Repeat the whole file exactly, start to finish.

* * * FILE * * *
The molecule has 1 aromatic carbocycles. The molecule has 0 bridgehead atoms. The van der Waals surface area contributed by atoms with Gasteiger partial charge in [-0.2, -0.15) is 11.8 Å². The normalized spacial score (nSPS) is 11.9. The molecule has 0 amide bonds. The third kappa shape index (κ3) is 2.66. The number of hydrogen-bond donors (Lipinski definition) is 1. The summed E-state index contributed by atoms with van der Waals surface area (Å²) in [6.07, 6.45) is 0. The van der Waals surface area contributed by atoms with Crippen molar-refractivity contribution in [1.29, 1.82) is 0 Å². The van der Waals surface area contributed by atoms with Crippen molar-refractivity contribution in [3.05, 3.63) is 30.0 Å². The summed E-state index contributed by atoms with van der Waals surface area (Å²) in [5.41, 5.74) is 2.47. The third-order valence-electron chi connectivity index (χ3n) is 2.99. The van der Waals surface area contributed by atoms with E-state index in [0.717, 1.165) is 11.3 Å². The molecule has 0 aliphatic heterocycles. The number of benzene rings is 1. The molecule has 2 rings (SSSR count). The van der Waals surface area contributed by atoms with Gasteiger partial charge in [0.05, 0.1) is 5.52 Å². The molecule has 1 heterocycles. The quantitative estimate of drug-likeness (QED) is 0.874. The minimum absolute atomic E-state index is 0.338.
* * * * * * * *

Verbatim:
The molecule has 1 aromatic carbocycles. The molecule has 0 bridgehead atoms. The van der Waals surface area contributed by atoms with Gasteiger partial charge in [-0.2, -0.15) is 11.8 Å². The normalized spacial score (nSPS) is 11.9. The molecule has 0 amide bonds. The third kappa shape index (κ3) is 2.66. The number of hydrogen-bond donors (Lipinski definition) is 1. The summed E-state index contributed by atoms with van der Waals surface area (Å²) in [6.07, 6.45) is 0. The van der Waals surface area contributed by atoms with Crippen molar-refractivity contribution in [1.29, 1.82) is 0 Å². The van der Waals surface area contributed by atoms with Crippen molar-refractivity contribution in [3.05, 3.63) is 30.0 Å². The summed E-state index contributed by atoms with van der Waals surface area (Å²) in [5.41, 5.74) is 2.47. The third-order valence-electron chi connectivity index (χ3n) is 2.99. The van der Waals surface area contributed by atoms with E-state index in [0.717, 1.165) is 11.3 Å². The molecule has 0 aliphatic heterocycles. The number of benzene rings is 1. The molecule has 2 rings (SSSR count). The van der Waals surface area contributed by atoms with Gasteiger partial charge in [0.05, 0.1) is 5.52 Å². The molecule has 1 heterocycles. The quantitative estimate of drug-likeness (QED) is 0.874. The minimum absolute atomic E-state index is 0.338.